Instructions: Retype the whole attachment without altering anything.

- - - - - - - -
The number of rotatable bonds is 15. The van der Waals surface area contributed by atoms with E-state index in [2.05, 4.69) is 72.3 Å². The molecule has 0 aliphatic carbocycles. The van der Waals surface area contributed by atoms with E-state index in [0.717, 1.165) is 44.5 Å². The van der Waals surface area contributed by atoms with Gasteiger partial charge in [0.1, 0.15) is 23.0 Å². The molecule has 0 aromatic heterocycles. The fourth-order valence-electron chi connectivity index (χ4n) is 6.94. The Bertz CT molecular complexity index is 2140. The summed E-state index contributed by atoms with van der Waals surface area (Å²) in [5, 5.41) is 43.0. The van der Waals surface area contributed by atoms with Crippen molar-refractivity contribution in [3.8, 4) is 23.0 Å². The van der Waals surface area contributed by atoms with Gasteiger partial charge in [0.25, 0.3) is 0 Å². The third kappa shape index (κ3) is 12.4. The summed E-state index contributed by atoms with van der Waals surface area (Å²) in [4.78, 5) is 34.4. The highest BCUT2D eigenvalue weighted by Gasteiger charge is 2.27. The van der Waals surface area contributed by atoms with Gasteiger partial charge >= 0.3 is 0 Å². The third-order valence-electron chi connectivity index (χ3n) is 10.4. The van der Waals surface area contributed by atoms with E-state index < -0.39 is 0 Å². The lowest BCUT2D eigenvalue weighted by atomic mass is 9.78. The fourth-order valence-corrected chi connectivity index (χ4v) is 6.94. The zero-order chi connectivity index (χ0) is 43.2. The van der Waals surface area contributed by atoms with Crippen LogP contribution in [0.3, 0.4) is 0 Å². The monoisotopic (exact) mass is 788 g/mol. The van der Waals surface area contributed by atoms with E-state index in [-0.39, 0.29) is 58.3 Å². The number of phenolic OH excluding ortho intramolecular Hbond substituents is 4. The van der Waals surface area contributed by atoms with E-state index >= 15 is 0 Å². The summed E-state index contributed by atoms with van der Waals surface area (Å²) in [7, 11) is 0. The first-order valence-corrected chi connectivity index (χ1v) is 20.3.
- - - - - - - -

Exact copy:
The number of rotatable bonds is 15. The van der Waals surface area contributed by atoms with E-state index in [2.05, 4.69) is 72.3 Å². The molecule has 0 aliphatic carbocycles. The van der Waals surface area contributed by atoms with E-state index in [0.717, 1.165) is 44.5 Å². The van der Waals surface area contributed by atoms with Gasteiger partial charge in [0.1, 0.15) is 23.0 Å². The molecule has 0 aromatic heterocycles. The fourth-order valence-electron chi connectivity index (χ4n) is 6.94. The Bertz CT molecular complexity index is 2140. The summed E-state index contributed by atoms with van der Waals surface area (Å²) in [5, 5.41) is 43.0. The van der Waals surface area contributed by atoms with Crippen molar-refractivity contribution in [3.8, 4) is 23.0 Å². The van der Waals surface area contributed by atoms with Gasteiger partial charge in [0.25, 0.3) is 0 Å². The third kappa shape index (κ3) is 12.4. The summed E-state index contributed by atoms with van der Waals surface area (Å²) in [4.78, 5) is 34.4. The highest BCUT2D eigenvalue weighted by Gasteiger charge is 2.27. The van der Waals surface area contributed by atoms with Gasteiger partial charge >= 0.3 is 0 Å². The third-order valence-electron chi connectivity index (χ3n) is 10.4. The van der Waals surface area contributed by atoms with E-state index < -0.39 is 0 Å². The lowest BCUT2D eigenvalue weighted by atomic mass is 9.78. The fourth-order valence-corrected chi connectivity index (χ4v) is 6.94. The zero-order chi connectivity index (χ0) is 43.2. The van der Waals surface area contributed by atoms with Crippen LogP contribution in [0.3, 0.4) is 0 Å². The monoisotopic (exact) mass is 788 g/mol. The van der Waals surface area contributed by atoms with E-state index in [-0.39, 0.29) is 58.3 Å². The number of phenolic OH excluding ortho intramolecular Hbond substituents is 4. The van der Waals surface area contributed by atoms with E-state index >= 15 is 0 Å². The summed E-state index contributed by atoms with van der Waals surface area (Å²) in [7, 11) is 0. The first-order valence-corrected chi connectivity index (χ1v) is 20.3.